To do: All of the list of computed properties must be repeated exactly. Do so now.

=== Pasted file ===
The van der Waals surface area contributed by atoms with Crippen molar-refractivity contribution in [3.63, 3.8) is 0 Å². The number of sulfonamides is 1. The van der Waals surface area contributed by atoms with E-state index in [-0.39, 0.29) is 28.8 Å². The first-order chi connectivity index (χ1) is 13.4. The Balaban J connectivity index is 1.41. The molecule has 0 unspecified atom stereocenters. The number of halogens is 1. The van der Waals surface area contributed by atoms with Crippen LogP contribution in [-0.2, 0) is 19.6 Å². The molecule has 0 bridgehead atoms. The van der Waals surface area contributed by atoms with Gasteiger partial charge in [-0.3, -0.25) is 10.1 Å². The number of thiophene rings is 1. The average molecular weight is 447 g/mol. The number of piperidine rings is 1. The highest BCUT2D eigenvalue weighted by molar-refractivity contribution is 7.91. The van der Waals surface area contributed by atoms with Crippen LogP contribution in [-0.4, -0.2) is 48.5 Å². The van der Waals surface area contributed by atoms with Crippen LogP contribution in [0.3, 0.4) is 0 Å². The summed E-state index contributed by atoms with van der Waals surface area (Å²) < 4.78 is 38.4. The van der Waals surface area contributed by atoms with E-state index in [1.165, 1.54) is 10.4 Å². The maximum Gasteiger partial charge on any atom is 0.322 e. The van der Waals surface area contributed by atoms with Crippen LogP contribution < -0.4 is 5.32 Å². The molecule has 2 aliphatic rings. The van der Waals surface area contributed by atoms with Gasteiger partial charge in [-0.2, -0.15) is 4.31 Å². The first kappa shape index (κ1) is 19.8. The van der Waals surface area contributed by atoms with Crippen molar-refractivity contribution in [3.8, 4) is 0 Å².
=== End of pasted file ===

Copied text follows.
The van der Waals surface area contributed by atoms with Crippen molar-refractivity contribution in [3.63, 3.8) is 0 Å². The number of sulfonamides is 1. The van der Waals surface area contributed by atoms with E-state index in [-0.39, 0.29) is 28.8 Å². The first-order chi connectivity index (χ1) is 13.4. The Balaban J connectivity index is 1.41. The molecule has 0 unspecified atom stereocenters. The number of halogens is 1. The van der Waals surface area contributed by atoms with Crippen LogP contribution in [-0.2, 0) is 19.6 Å². The molecule has 0 bridgehead atoms. The van der Waals surface area contributed by atoms with Gasteiger partial charge in [-0.3, -0.25) is 10.1 Å². The number of thiophene rings is 1. The average molecular weight is 447 g/mol. The number of piperidine rings is 1. The highest BCUT2D eigenvalue weighted by molar-refractivity contribution is 7.91. The van der Waals surface area contributed by atoms with Crippen LogP contribution in [-0.4, -0.2) is 48.5 Å². The van der Waals surface area contributed by atoms with Crippen LogP contribution in [0.3, 0.4) is 0 Å². The summed E-state index contributed by atoms with van der Waals surface area (Å²) < 4.78 is 38.4. The van der Waals surface area contributed by atoms with E-state index in [1.165, 1.54) is 10.4 Å². The maximum Gasteiger partial charge on any atom is 0.322 e. The van der Waals surface area contributed by atoms with Crippen LogP contribution < -0.4 is 5.32 Å². The molecule has 2 aliphatic rings. The van der Waals surface area contributed by atoms with Gasteiger partial charge in [-0.2, -0.15) is 4.31 Å². The first kappa shape index (κ1) is 19.8. The van der Waals surface area contributed by atoms with Crippen molar-refractivity contribution in [3.8, 4) is 0 Å².